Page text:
2. She makes an eagle, who has just caught a swan, drop the swan after a flock of birds attacks it.
3. Aeneas tries to restrain his men, while Turnus sees the fighting as an opportunity for more fighting.
4. He is like Mars racing along the Hebrus, accompanied by Fear, Anger, and Stratagem.
5. He is like an approaching storm that makes the farmers fear for their crops.
6. Watching the city burning from the field, Turnus sees a tower he had built engulfed in flames.
7. Camilla’s death scene uses exactly the same...
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Point of View
The particular literary character of the Aeneid derives from its double point of view. The personal vision, from Aeneas's point of view, emphasizes the human element in the story. The patriotic vision, concerned with both human and divine events combining to form the genesis of the Roman empire, is concerned with presenting a mythic and idealized view of Roman history. The tension between these two approaches creates a sense of breadth which affects both the work at hand and, because of its importance to world culture, the development of western literary expectations.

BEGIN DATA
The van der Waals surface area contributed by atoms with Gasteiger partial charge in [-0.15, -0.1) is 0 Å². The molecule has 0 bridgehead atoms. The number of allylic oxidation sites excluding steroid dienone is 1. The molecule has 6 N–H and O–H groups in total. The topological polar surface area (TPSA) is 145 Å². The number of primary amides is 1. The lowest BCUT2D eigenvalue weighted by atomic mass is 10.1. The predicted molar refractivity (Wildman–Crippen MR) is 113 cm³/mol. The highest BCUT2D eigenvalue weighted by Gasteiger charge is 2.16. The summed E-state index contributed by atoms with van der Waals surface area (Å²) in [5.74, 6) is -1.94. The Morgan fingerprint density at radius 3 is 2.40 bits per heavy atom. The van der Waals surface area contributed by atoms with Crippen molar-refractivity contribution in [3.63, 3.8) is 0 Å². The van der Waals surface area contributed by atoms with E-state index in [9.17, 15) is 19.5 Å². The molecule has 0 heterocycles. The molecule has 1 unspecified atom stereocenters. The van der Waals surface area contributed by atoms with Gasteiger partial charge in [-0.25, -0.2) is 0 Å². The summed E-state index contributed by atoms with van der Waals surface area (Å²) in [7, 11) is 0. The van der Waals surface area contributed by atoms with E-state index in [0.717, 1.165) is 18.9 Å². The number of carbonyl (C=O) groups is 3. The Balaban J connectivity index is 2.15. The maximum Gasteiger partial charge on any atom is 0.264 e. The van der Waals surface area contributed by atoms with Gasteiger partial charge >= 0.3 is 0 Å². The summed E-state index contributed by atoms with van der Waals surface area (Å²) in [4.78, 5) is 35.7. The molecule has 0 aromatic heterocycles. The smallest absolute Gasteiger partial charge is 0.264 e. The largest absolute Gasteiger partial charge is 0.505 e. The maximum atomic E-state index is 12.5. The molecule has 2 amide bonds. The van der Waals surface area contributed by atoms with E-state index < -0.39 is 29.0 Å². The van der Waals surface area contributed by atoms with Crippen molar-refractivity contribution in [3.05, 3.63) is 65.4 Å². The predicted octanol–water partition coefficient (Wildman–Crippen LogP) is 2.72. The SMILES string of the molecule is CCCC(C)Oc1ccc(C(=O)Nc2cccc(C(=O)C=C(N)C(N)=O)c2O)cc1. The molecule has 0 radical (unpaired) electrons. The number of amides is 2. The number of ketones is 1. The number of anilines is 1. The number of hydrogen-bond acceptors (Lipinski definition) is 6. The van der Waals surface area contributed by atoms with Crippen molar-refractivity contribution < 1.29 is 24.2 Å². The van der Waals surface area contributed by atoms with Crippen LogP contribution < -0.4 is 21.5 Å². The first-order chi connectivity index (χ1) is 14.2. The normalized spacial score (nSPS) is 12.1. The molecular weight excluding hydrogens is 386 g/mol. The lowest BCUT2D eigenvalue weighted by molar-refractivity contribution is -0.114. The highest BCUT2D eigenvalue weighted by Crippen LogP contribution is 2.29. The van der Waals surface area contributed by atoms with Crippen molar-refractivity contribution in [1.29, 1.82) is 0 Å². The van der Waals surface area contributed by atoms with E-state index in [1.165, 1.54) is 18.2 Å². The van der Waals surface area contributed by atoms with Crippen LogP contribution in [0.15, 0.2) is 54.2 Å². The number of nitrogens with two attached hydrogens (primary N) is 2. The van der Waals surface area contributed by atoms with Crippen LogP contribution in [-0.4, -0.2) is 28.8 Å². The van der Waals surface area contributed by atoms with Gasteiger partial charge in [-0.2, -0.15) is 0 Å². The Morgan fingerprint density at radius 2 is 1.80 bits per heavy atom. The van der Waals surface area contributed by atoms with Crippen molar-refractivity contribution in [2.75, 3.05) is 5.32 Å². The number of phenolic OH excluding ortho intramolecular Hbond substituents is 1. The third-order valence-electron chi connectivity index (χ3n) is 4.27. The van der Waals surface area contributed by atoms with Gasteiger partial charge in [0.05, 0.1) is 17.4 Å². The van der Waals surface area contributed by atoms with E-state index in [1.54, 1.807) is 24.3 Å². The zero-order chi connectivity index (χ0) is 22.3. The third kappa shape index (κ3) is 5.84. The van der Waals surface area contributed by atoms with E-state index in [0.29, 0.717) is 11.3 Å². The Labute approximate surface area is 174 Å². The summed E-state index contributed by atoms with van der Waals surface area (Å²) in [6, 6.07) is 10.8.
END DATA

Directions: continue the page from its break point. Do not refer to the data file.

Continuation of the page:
The action of the Aeneid ranges across the entire Mediterranean region. The most important geographic site is, of course, Italy—the final destination of the wandering Trojans. Virgil includes elements of the history, culture, and legends of many Mediterranean countries, however, so that even though this epic is about the founding of what became the Roman empire in Italy, the work is not narrowly nationalistic in focus.
Virgil drew heavily on Homer's Iliad and Odyssey in composing his own epic. Almost the whole of the first book is constructed from the Odyssey. The storm, the despair of Aeneas, the landing on a strange shore, the meeting with a disguised goddess, the reception by the ruler of the foreign land, the banquet, the minstrel's song leading up to the hero's...
(The entire section is 1083 words.)